Carrie Gertrude Gilbert (1871-1947)

gertrudegilbertCarrie Gertrude Gilbert was the eldest daughter of an early San Diego lumber executive and lived most of her life in the family home on Fir Street, now moved to Old Town’s Heritage Park and known as the “Sherman-Gilbert House.”

A voice and piano student, she was a charter member of the Amphion Club in 1893, when it was limited to 25 members who met in homes to study composer’s lives.

In 1899, the Amphions began importing concert artists. By 1901, the club was presenting concerts for a much larger membership in the downtown Isis Theatre. Gilbert, back from three years of study in Europe, first became president of the Amphion Club in 1908, rotated out of the presidency in 1909-11, then returned as a fixture until the 1940s.

Such artists as Percy Grainger, Harold Bauer, Yehudi Menuhin, Mme. Modjeska, Ernestine Schumann-Heink, and Maestros Paderewski and Kreisler were honored guests in Gilbert’s home. Anna Pavlova danced in the music room, Artur Rubinstein practiced the piano there, and Marian Anderson spent the night when she was denied lodging at the El Cortez Hotel during World War II.

Gertrude Gilbert served as music chairwoman of the 1915-16 Panama California Exposition. In 1917, after the Exposition closed, the Navy took over Balboa Park. Gilbert worked with the Y.M.C.A. to furnish music for the Sunday morning services held in the Spreckels Organ Pavilion.

When Balboa Park was vacated by the military after WWI, the condition of many of the Exposition buildings was such that the city made plans to demolish them. These “temporary” buildings were built without foundations and made of materials meant to last only two years. George Marston spearheaded successful public appeals for funds to restore the buildings. City inspectors again condemned several buildings as unsafe in 1933. Restoration was too costly and it was decided again to tear them down. But the inspectors had not reckoned with the citizens, and especially one determined civic activist and gifted woman.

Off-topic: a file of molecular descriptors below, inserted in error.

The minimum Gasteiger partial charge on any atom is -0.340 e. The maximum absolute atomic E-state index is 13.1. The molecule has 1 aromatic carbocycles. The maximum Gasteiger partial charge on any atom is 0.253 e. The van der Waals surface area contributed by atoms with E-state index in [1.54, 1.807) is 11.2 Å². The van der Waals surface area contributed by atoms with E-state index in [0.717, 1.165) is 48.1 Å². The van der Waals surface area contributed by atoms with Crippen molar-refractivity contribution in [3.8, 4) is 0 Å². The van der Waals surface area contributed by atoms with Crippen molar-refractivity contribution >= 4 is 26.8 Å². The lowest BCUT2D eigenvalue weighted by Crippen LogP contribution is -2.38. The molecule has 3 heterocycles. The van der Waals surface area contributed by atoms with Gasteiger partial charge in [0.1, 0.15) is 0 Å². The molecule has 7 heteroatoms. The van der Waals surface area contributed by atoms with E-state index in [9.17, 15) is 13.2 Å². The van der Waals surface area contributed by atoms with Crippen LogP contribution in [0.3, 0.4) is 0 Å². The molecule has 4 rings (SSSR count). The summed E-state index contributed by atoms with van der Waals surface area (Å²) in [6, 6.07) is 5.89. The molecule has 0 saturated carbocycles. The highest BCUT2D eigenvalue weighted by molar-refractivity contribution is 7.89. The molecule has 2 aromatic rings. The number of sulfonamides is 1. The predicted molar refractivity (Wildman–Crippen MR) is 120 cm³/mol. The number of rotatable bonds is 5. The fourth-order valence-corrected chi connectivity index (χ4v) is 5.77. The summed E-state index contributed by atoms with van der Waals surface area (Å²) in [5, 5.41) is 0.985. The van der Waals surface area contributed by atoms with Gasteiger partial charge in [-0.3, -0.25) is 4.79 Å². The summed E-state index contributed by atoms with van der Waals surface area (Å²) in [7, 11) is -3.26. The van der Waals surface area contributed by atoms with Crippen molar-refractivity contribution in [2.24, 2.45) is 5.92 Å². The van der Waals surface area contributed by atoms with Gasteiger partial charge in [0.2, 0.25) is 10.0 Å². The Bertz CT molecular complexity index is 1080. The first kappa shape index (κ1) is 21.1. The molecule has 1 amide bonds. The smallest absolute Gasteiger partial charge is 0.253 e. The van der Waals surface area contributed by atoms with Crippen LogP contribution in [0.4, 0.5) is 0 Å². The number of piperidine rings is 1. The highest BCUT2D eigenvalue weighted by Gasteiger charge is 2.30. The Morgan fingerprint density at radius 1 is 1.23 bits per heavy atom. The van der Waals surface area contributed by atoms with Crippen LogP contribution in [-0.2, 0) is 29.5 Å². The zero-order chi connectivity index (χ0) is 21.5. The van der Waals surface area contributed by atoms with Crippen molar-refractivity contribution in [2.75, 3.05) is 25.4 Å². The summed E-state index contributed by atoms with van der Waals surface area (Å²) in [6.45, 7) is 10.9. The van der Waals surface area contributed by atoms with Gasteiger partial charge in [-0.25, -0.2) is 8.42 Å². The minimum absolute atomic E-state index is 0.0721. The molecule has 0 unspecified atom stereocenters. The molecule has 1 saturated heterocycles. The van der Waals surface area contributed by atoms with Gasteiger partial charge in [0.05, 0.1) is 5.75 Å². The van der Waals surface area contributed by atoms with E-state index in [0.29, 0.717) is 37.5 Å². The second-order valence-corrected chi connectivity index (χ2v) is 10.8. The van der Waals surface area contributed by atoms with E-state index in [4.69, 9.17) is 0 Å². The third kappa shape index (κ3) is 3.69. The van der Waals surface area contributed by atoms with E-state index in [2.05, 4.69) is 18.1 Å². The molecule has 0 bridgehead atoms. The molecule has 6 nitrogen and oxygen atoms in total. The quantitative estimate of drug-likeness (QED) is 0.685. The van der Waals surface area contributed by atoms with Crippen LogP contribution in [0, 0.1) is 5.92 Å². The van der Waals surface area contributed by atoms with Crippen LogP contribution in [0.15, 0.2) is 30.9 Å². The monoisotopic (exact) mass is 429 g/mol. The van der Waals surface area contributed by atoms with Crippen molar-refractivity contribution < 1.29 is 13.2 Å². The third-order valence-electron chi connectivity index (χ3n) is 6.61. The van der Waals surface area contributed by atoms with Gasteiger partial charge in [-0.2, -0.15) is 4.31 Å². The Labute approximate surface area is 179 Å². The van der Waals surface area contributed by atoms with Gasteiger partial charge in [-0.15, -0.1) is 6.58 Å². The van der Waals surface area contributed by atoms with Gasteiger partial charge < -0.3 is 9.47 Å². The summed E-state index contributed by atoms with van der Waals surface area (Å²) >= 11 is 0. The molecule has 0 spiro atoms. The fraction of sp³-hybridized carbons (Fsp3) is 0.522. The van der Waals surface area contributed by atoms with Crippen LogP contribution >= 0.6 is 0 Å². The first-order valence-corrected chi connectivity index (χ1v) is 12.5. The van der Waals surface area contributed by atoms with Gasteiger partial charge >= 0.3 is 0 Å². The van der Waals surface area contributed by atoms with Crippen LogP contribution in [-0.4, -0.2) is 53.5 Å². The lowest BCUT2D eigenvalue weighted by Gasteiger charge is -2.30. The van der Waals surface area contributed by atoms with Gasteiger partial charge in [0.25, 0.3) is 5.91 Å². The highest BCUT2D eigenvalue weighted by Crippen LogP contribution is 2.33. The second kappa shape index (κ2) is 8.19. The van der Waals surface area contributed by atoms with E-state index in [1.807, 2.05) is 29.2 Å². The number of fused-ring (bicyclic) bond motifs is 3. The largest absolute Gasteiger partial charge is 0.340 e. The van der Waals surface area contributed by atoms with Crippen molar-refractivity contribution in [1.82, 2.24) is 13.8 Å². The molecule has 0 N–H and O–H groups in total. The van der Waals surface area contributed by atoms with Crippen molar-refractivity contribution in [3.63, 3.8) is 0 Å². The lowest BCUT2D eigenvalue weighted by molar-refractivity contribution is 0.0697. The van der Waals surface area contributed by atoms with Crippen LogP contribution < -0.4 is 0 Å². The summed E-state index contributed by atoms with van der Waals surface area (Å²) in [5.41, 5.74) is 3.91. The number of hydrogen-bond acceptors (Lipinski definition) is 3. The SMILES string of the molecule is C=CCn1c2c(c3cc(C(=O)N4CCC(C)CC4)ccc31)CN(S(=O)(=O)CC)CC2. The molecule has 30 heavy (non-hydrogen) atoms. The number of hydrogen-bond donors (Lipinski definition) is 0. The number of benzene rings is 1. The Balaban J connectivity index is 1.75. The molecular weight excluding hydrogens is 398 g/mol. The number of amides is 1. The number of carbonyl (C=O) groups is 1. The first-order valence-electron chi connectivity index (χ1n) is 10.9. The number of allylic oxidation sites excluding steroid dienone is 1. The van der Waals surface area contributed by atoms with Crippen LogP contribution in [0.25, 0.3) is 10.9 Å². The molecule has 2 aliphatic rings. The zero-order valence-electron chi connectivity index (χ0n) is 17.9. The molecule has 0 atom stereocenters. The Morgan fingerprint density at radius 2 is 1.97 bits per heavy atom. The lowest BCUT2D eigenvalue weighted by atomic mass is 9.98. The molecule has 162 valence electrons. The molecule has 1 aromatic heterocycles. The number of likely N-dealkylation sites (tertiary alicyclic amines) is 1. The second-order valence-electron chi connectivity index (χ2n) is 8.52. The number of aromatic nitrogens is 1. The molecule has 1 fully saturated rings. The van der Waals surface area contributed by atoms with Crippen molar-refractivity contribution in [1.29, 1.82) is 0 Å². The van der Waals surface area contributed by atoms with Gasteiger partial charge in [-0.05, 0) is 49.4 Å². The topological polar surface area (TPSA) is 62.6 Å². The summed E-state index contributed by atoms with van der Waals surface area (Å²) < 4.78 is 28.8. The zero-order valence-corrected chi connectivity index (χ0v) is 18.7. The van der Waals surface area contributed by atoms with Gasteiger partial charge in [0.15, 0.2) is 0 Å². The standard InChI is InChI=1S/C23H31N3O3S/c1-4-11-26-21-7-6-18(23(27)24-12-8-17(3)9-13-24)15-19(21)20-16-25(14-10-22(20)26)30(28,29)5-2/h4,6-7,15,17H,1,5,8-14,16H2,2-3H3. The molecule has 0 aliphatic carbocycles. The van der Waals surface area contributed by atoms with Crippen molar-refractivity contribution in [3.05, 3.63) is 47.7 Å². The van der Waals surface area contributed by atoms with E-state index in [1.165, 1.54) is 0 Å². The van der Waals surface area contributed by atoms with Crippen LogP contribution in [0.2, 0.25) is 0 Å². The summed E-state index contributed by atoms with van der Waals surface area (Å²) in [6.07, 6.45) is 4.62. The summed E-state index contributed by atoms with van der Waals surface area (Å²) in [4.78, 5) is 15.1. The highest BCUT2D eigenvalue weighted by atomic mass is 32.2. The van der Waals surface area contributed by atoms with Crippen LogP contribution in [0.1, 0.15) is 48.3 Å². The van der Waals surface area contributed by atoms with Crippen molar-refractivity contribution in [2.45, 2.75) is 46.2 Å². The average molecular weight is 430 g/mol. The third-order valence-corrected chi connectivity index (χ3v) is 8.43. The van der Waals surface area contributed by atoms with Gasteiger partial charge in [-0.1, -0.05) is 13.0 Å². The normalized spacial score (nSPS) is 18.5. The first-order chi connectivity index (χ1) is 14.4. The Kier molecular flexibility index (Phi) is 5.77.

Gertrude Gilbert and others convinced business leaders to take a second look. At a public meeting, Miss Gilbert likened the plan to raze the buildings to letting a loved one die because it wasn’t convenient to raise money to pay the surgeon. She called on David Millan of the Chamber of Commerce to help her save the buildings. Mostly to humor Miss Gilbert, the city reluctantly called on architect Richard Requa to make another investigation. Requa called in Walter Trepte, an experienced contractor, and the result was that for one-fourth of the city estimate, the buildings could be made safe and attractive in appearance. The committee was still reluctant to accept this report, but George Marston spoke in his gentle, forceful manner and won an affirmative vote.

After a month of benefits and feverish fund-raising, buildings had been saved from wrecker once again. Citizens raised $77,000, supplemented by $300,000 from the Reconstruction Finance Corporation, a U.S. government agency, created in 1932 to facilitate economic activity by lending money in the depression. A restoration committee was appointed with W.L. Van Schaick as Chairman, serving with Gertrude Gilbert, Fred L. Annable, John Morley and city officials.

Within a year, it was decided that San Diego would host a second exposition in Balboa Park, the California Pacific Exposition of 1935-36. More money was raised for alterations on older buildings along El Prado, most notably the House of Hospitality, redesigned by Requa.

After the second exposition, the buildings along the Prado again began their decline. Forty years later, Bea Evenson would take up Gilbert’s preservation banner through the Committee of One Hundred and save the remaining “temporary” Exposition buildings through permanent reconstruction.

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